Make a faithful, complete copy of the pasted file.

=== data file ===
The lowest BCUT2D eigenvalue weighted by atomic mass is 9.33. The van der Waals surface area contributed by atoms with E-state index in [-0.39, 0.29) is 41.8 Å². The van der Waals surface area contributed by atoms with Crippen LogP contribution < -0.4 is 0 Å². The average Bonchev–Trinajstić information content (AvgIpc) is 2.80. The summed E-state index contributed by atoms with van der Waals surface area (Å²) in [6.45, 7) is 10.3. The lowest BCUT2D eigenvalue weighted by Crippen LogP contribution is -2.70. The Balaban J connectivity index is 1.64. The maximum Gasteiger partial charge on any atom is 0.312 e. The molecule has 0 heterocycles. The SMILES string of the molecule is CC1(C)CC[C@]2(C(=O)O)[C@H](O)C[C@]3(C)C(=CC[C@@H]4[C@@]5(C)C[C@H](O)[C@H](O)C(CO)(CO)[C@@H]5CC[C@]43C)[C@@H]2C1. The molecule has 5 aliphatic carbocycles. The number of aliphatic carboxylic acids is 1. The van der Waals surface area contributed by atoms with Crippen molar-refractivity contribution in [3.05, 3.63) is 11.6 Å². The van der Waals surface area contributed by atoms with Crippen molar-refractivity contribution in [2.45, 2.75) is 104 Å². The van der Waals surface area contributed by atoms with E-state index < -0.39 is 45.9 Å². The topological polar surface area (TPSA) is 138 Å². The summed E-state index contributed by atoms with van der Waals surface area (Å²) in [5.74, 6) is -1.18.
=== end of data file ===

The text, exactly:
The lowest BCUT2D eigenvalue weighted by atomic mass is 9.33. The van der Waals surface area contributed by atoms with E-state index in [-0.39, 0.29) is 41.8 Å². The van der Waals surface area contributed by atoms with Crippen LogP contribution < -0.4 is 0 Å². The average Bonchev–Trinajstić information content (AvgIpc) is 2.80. The summed E-state index contributed by atoms with van der Waals surface area (Å²) in [6.45, 7) is 10.3. The lowest BCUT2D eigenvalue weighted by Crippen LogP contribution is -2.70. The Balaban J connectivity index is 1.64. The maximum Gasteiger partial charge on any atom is 0.312 e. The molecule has 0 heterocycles. The SMILES string of the molecule is CC1(C)CC[C@]2(C(=O)O)[C@H](O)C[C@]3(C)C(=CC[C@@H]4[C@@]5(C)C[C@H](O)[C@H](O)C(CO)(CO)[C@@H]5CC[C@]43C)[C@@H]2C1. The molecule has 5 aliphatic carbocycles. The number of aliphatic carboxylic acids is 1. The van der Waals surface area contributed by atoms with Crippen molar-refractivity contribution in [3.05, 3.63) is 11.6 Å². The van der Waals surface area contributed by atoms with Crippen molar-refractivity contribution in [2.45, 2.75) is 104 Å². The van der Waals surface area contributed by atoms with E-state index < -0.39 is 45.9 Å². The topological polar surface area (TPSA) is 138 Å². The summed E-state index contributed by atoms with van der Waals surface area (Å²) in [5.74, 6) is -1.18.